The Newsmax Rising Bestsellers list will do more than stimulate your mind. These reads may challenge your beliefs, broaden your perspectives, excite your curiosities, or widen your imagination.
These books may not necessarily appear on the official New York Times list of bestsellers, but they're the ones our Newsmax audience is reading, talking about, sharing with friends, and buying.
Here are the Newsmax Rising Bestsellers for the week of November 8, 2021:
1. “The Chief’s Chief” by Mark Meadows (All Seasons Press)
Meadows, the final Chief of Staff under President Donald J. Trump, details the turbulent year of 2020 from inside the Oval Office, recounting the frontline war against Covid-19 and life on the campaign trail and its aftermath.
According to the publisher, Meadows "pulls back the curtain on the West Wing as it was run by President Trump, fighting the false narrative of the Fake News with the hard, unvarnished truth. (Nonfiction)
2. “Forging a New America: How American Liberalism and Climate Change Landed Us in Siberia” by Roger Colley (Liberty Hill Publishing)
Colley says young Americans and their Progressive Liberal educators have engaged a significant number of politicians and pundits into pushing their agenda towards America becoming a Socialist nation.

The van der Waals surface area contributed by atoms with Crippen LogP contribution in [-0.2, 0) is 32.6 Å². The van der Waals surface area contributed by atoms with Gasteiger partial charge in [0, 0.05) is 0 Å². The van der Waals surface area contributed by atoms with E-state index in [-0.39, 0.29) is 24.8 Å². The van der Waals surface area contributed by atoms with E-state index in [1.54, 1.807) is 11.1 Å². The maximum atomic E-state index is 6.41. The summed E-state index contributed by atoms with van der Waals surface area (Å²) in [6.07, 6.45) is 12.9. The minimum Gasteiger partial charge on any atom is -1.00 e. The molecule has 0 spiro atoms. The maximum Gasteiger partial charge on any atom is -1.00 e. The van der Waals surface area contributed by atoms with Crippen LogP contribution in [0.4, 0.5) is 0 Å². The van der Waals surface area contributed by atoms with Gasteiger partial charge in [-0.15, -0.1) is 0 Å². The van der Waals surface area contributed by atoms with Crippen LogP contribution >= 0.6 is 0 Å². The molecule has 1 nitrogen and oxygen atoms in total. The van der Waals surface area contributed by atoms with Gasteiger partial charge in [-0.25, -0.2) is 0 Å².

He follows the personal struggles and internal conflicts of a wide swath of Americans to determine whether the left, the right, or the large American middle will have the last word. (Nonfiction)
3. “Corruptible: Who Gets Power and How It Changes Us’’ by Brian Klaas (Scribner)
Does power corrupt, or are corrupt people drawn to power?
Are entrepreneurs who embezzle and cops who kill the result of poorly designed systems or are they just bad people?
Are tyrants made or born?
To answer these questions, Klaas, a professor of global politics at University College London, draws on over 500 interviews with some of the world’s top leaders — from the noblest to the dirtiest — including presidents, philanthropists, rebels, cultists and dictators. (Nonfiction)
4. “The Last King of America: The Misunderstood Reign of George III’’ by Andrew Roberts (Viking)
A revisionist history of George III, the last British ruler of America’s original 13 colonies, who was portrayed as a preening, pompous buffoon in the Broadway smash “Hamilton.’’ Roberts, who’s authored biographies of Churchill and Napoleon, argues that contrary to his reputation as a monarch with few, if any, redeeming qualities, George III was actually a wise, humane, and even enlightened leader who was beset by talented enemies, debilitating mental illness, incompetent ministers, and disastrous luck.
The author also blames George’s bad rap partially on the “brilliantly persuasive opinions’’ of eighteenth-century revolutionaries like Thomas Paine and Thomas Jefferson. (Nonfiction)
5. “The Dark Hours” by Michael Connelly (Little, Brown and Company)
Beloved Los Angeles Detective Harry Bosch is back (for the 24th time) in Connelly’s bestselling cop series.
In this one, he and fellow investigator Renée Ballard track a brazen, methodical killer who strikes on New Year’s Eve. At the same time, Ballard has to hunt a pair of serial rapists, the Midnight Men, who have been terrorizing women and leaving no trace. (Fiction)
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